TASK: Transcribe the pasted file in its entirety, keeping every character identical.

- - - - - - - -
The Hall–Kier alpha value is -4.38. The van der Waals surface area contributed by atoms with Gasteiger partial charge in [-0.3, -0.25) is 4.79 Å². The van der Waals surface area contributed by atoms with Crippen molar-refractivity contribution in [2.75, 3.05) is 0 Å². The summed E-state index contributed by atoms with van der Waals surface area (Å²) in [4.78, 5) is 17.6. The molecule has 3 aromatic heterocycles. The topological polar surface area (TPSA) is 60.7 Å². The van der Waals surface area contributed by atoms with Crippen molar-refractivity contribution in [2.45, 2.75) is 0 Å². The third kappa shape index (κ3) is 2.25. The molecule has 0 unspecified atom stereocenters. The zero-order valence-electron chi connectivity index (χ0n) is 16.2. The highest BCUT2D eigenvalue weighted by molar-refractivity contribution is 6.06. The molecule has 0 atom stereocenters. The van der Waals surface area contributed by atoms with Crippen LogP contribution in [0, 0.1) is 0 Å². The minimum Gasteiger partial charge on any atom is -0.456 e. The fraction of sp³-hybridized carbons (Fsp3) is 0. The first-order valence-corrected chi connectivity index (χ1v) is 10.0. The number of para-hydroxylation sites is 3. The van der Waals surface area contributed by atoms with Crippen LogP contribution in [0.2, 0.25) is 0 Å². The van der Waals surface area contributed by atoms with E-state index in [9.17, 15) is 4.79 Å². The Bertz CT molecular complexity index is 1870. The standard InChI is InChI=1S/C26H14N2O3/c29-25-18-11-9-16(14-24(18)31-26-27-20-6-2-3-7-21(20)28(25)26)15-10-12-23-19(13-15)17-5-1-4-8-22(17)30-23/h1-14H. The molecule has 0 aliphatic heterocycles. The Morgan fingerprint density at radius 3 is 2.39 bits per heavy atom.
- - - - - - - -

The Hall–Kier alpha value is -4.38. The van der Waals surface area contributed by atoms with Gasteiger partial charge in [-0.3, -0.25) is 4.79 Å². The van der Waals surface area contributed by atoms with Crippen molar-refractivity contribution in [2.75, 3.05) is 0 Å². The summed E-state index contributed by atoms with van der Waals surface area (Å²) in [4.78, 5) is 17.6. The molecule has 3 aromatic heterocycles. The topological polar surface area (TPSA) is 60.7 Å². The van der Waals surface area contributed by atoms with Crippen molar-refractivity contribution in [2.45, 2.75) is 0 Å². The third kappa shape index (κ3) is 2.25. The molecule has 0 unspecified atom stereocenters. The zero-order valence-electron chi connectivity index (χ0n) is 16.2. The highest BCUT2D eigenvalue weighted by molar-refractivity contribution is 6.06. The molecule has 0 atom stereocenters. The van der Waals surface area contributed by atoms with Crippen LogP contribution in [0, 0.1) is 0 Å². The minimum Gasteiger partial charge on any atom is -0.456 e. The fraction of sp³-hybridized carbons (Fsp3) is 0. The first-order valence-corrected chi connectivity index (χ1v) is 10.0. The number of para-hydroxylation sites is 3. The van der Waals surface area contributed by atoms with Crippen LogP contribution in [0.2, 0.25) is 0 Å². The van der Waals surface area contributed by atoms with E-state index in [9.17, 15) is 4.79 Å². The Bertz CT molecular complexity index is 1870. The standard InChI is InChI=1S/C26H14N2O3/c29-25-18-11-9-16(14-24(18)31-26-27-20-6-2-3-7-21(20)28(25)26)15-10-12-23-19(13-15)17-5-1-4-8-22(17)30-23/h1-14H. The molecule has 0 aliphatic heterocycles. The Morgan fingerprint density at radius 3 is 2.39 bits per heavy atom.